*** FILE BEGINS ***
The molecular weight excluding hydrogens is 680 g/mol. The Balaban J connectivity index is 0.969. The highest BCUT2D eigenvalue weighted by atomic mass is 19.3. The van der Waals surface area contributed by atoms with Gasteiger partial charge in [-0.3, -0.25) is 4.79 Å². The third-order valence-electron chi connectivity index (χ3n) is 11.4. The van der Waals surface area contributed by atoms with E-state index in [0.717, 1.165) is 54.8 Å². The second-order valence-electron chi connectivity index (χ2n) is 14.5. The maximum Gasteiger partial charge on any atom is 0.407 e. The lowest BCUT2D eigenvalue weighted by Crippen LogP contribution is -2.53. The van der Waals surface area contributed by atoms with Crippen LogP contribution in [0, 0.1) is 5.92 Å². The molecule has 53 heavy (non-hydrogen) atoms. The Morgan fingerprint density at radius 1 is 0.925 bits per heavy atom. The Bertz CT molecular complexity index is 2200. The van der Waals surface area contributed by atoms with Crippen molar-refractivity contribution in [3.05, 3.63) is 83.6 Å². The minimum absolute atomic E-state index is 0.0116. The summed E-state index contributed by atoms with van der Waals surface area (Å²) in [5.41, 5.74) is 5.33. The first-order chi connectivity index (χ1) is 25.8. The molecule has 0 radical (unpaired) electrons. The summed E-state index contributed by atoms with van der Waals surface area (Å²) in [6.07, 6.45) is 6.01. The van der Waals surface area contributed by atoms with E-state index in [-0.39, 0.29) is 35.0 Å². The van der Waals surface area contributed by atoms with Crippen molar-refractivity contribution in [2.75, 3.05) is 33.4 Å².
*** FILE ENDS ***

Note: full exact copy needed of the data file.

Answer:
The molecular weight excluding hydrogens is 680 g/mol. The Balaban J connectivity index is 0.969. The highest BCUT2D eigenvalue weighted by atomic mass is 19.3. The van der Waals surface area contributed by atoms with Gasteiger partial charge in [-0.3, -0.25) is 4.79 Å². The third-order valence-electron chi connectivity index (χ3n) is 11.4. The van der Waals surface area contributed by atoms with E-state index in [0.717, 1.165) is 54.8 Å². The second-order valence-electron chi connectivity index (χ2n) is 14.5. The maximum Gasteiger partial charge on any atom is 0.407 e. The lowest BCUT2D eigenvalue weighted by Crippen LogP contribution is -2.53. The van der Waals surface area contributed by atoms with Crippen LogP contribution in [0, 0.1) is 5.92 Å². The molecule has 53 heavy (non-hydrogen) atoms. The Morgan fingerprint density at radius 1 is 0.925 bits per heavy atom. The Bertz CT molecular complexity index is 2200. The van der Waals surface area contributed by atoms with Crippen molar-refractivity contribution in [3.05, 3.63) is 83.6 Å². The minimum absolute atomic E-state index is 0.0116. The summed E-state index contributed by atoms with van der Waals surface area (Å²) in [5.41, 5.74) is 5.33. The first-order chi connectivity index (χ1) is 25.8. The molecule has 0 radical (unpaired) electrons. The summed E-state index contributed by atoms with van der Waals surface area (Å²) in [6.07, 6.45) is 6.01. The van der Waals surface area contributed by atoms with E-state index in [-0.39, 0.29) is 35.0 Å². The van der Waals surface area contributed by atoms with Crippen molar-refractivity contribution in [2.75, 3.05) is 33.4 Å².